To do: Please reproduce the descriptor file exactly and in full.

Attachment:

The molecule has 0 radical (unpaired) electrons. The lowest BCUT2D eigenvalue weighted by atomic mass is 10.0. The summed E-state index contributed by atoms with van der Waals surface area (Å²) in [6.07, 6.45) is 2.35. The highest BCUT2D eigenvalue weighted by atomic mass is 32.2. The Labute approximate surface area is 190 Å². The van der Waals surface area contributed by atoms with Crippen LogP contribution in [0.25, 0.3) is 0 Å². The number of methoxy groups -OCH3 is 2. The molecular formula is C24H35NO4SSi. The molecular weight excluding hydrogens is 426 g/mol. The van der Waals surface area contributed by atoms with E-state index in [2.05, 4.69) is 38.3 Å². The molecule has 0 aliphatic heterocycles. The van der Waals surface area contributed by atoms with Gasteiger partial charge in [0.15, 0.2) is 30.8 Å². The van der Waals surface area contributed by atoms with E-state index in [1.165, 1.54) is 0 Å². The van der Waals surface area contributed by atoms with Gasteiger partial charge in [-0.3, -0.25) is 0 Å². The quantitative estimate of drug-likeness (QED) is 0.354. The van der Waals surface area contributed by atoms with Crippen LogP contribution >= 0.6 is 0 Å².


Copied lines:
The molecule has 0 radical (unpaired) electrons. The lowest BCUT2D eigenvalue weighted by atomic mass is 10.0. The summed E-state index contributed by atoms with van der Waals surface area (Å²) in [6.07, 6.45) is 2.35. The highest BCUT2D eigenvalue weighted by atomic mass is 32.2. The Labute approximate surface area is 190 Å². The van der Waals surface area contributed by atoms with Crippen LogP contribution in [0.25, 0.3) is 0 Å². The number of methoxy groups -OCH3 is 2. The molecular formula is C24H35NO4SSi. The molecular weight excluding hydrogens is 426 g/mol. The van der Waals surface area contributed by atoms with E-state index in [2.05, 4.69) is 38.3 Å². The molecule has 0 aliphatic heterocycles. The van der Waals surface area contributed by atoms with Gasteiger partial charge in [0.15, 0.2) is 30.8 Å². The van der Waals surface area contributed by atoms with E-state index in [1.165, 1.54) is 0 Å². The van der Waals surface area contributed by atoms with Gasteiger partial charge in [-0.3, -0.25) is 0 Å². The quantitative estimate of drug-likeness (QED) is 0.354. The van der Waals surface area contributed by atoms with Crippen LogP contribution >= 0.6 is 0 Å².